Sandra Tanner Explains Mormon Temples.

Below are the three parts to an interview with Sandra Tanner about the Mormon Temple rituals compared to the Old Testament Temples which is what the Mormon Church claims their temples are a modern day fulfilment of.

For those who dont know Sandra Tanner is a descendent of Brigham Young who left the Mormon church many years ago and since then has produced masses of information about the Mormon church. Their Ministry website is probably the best website on the internet to see many aspects of the Mormon church you would never hear through official Church releases.

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3 Responses »

  1. Hello from the Bahamas!!!

    I haven’t watched the video, and I’m not planning on it (too busy snorkeling). I just wanted to comment briefly on your statement that the LDS Church claims that their temples are “a modern day fulfillment” of the temples in the Old Testament.

    Latter-day Saints certainly do believe that there is a connection between the ancient temples and modern temples, but I personally have never been taught that modern LDS temples and the rituals and covenants engaged therein are an exact replica, copy, or “fulfillment” of ancient Israelite temples. I do not doubt that some past Latter-day Saint leader perhaps has said something to that effect. I simply would disagree. We have more information now and can better assess the situation. There are many, many obvious differences between modern LDS temples and ancient Israelite temples.

    On the other hand, the overall idea of a temple as being a “sacred space” which is set apart as a holy location where special covenants are made with God, and where God’s presence is particularly strong, is of course a parallel with the ancient Israelite temples. Unlike ancient Israelite temples, in modern LDS temples any person is allowed to enter and participate regardless of gender, race, or lineage. There is no justification from the New Testament that “temples” should be done away with; the ancient apostles regularly taught and preached in the temple, and Paul even continued to participate in temple rituals long after his conversion (see Acts 21:26). I personally believe that the loss of temples (and more importantly a covenant-based soteriology) was one of the great tragedies of the Great Apostasy.

    Getting down to specifics, there are some peculiar parallels between modern LDS temples and ancient Israelite temples which deserve attention. For example, in modern LDS temples we view a reenactment of the Creation of the world. In ancient Israelite temples, scholars are just now beginning to realize that the Creation was a major theme of the temple, and that it was possibly reenacted by ancient Israelites (see “The Lost World of Genesis One” by Walton, an Evangelical scholar). This is not knowledge which would have been available to Joseph Smith.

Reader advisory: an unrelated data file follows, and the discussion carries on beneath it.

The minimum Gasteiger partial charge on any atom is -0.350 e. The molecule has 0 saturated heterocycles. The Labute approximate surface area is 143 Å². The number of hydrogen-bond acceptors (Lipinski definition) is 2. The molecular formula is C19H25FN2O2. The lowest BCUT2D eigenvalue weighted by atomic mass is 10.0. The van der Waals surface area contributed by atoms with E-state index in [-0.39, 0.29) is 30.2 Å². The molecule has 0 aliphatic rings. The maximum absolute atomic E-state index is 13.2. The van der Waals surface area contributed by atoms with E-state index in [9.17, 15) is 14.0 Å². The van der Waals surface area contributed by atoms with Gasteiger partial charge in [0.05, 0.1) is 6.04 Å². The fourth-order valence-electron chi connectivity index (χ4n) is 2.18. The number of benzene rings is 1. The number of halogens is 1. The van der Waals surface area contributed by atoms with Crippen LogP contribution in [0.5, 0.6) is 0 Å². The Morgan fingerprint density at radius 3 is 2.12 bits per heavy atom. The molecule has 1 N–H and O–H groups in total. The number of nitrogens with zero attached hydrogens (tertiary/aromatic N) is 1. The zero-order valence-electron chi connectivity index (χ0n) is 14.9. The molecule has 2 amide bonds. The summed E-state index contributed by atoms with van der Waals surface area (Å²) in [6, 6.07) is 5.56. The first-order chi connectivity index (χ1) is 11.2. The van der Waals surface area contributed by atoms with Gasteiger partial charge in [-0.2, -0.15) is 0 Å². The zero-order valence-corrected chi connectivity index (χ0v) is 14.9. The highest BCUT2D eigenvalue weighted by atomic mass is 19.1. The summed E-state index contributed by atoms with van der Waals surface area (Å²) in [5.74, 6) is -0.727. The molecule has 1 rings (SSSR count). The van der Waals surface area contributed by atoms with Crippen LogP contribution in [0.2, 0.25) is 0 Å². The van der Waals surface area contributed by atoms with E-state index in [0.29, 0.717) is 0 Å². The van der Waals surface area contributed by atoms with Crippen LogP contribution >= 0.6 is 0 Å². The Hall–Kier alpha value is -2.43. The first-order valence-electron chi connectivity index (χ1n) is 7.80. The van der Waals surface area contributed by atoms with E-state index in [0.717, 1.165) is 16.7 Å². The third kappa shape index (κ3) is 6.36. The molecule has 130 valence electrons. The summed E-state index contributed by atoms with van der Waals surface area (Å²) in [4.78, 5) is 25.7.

As another example, in ancient Israelite temples the symbol of Asherah (an idealized “pole” or “tree”, representing the tree of life), Yahweh’s female counterpart, was present in Solomon’s Temple for nearly 2/3 of it’s existence (See “The Hebrew Goddess”, pg. 50, by Patai. Of course, it was highly controversial because of Yahweh-only purists who wanted to squelch the old religion). The idea of a “mother” god is implicitly taught in LDS temples, though not directly. I once visited the San Antonio, Texas temple where there is a huge stained glass image of the Tree of Life, including the rich symbolism of twelve pieces of white fruit. I personally believe that the menorah (found in later Israelite temples) is a sort of forgotten symbol of the tree of life, the symbol of Asherah.

    Those are just a couple of examples off of the top of my head. Latter-day Saint scholars have published lots on parallels between modern LDS temples and ancient Israelite temples. What does it all mean? It certainly doesn’t mean that LDS temples are replicas of ancient temples. It doesn’t mean that it is a “fulfillment” of ancient temples (whatever that means). But there are reasons to believe that some continuity exists between the ancient and the modern.

    • Hi James thanks for the comment, maybe fulfillment was the wrong word but what I meant is essentially said here.

      “In Biblical times sacred ordinances were administered in holy edifices for the spiritual salvation of ancient Israel. The buildings thus used were not synagogues, nor any other ordinary places of worship. They were specially constructed for this particular purpose.… Following the pattern of Biblical days, the Lord again in our day has provided these ordinances for all who will believe, and directs that temples be built in which to perform those sacred rites” (Mark E. Petersen, Why Mormons Build Temples, p. 3. Ellipses mine).

      I guess as you said there is a quote to support what I am saying, but what I simply meant was the LDS church claim is that the temples of today perform the same function as temples yesterday, maybe fulfillment wesnt the best word but regardless of your opinion on the matter, this is the impression the LDS church has given over the years.

      Now enjoy your snorkelling this video will still be here when you get back :)

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